Diagram showing nitrogen transformations.
The many transformations of nitrogen (N) involved in soils include multiple chemical species formed during the processes of nitrification and denitrification. Process models simulate these transformations and how they respond to soil environmental conditions. As models conserve mass, they track all nitrogen forms and processes. However only a subset of what is tracked is easily measurable in the field. Thus, model publications often report results only for commonly measurable N species, for example those identified with red text. Credit: Adapted from Davidson et al. [2000]
Editors’ Highlights are summaries of recent papers by AGU’s journal editors.
Source: AGU Advances

Biogeochemical models that track elements as they transit land ecosystem must simulate often complex chemical transformations. For nitrogen (N), these transformations include changes from soluble ions like nitrate (NO3) to gases like nitrous oxide (N2O). While models must track all N species to conserve mass, field data commonly are limited to a subset of more easily measured compounds. Thus, publications based on models often do not report all species and fluxes, just ones that can be tested against measurements.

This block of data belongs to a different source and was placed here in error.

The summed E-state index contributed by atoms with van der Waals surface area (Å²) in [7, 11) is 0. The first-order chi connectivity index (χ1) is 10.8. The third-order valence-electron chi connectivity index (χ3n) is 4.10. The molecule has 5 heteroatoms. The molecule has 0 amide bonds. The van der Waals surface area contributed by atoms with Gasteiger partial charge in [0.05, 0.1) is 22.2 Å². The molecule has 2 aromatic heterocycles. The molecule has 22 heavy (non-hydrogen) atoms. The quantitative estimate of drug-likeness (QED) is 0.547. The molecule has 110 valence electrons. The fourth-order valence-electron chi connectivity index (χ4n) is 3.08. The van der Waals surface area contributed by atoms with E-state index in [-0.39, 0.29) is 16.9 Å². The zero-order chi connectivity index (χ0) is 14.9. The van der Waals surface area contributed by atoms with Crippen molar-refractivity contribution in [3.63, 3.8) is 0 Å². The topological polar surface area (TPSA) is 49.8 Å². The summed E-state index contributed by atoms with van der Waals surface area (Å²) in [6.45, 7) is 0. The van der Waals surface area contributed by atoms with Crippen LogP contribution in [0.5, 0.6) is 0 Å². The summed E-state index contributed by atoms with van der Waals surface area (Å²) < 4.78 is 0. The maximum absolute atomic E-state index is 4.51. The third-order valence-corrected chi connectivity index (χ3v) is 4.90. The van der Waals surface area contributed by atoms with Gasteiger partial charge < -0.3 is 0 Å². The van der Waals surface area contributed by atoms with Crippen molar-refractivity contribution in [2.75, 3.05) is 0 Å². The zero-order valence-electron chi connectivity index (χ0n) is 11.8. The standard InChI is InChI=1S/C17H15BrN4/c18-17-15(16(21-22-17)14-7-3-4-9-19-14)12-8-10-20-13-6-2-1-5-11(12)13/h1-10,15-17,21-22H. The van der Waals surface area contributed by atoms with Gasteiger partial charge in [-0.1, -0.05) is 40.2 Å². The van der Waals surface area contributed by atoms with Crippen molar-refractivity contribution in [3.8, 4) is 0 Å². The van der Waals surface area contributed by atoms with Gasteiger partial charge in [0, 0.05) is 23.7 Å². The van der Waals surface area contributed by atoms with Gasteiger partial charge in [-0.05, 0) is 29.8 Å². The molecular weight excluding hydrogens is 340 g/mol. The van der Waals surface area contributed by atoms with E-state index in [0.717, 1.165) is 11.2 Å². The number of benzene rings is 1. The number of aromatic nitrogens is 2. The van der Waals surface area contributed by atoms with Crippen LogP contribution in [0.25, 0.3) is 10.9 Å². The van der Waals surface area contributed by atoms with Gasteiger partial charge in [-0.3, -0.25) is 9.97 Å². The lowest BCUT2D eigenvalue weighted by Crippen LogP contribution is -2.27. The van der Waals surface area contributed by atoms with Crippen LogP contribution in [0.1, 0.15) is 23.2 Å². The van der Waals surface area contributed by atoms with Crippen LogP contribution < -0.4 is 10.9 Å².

Grosz et al. [2023] make a case for modelers to publish all model elements by giving examples where measured fluxes could be matched by models for the wrong reasons. While storing all model predicted parameters can be computationally expensive, the authors point out that unreported model results could point to knowledge gaps and stimulate new research, for other elements in addition to N.

Citation: Grosz, B., Matson, A., Butterbach-Bahl, K., Clough, T., Davidson, E. A., Dechow, R., et al. (2023). Modeling denitrification: Can we report what we don’t know? AGU Advances, 4, e2023AV000990. https://doi.org/10.1029/2023AV000990

—Susan Trumbore, Editor in Chief, AGU Advances

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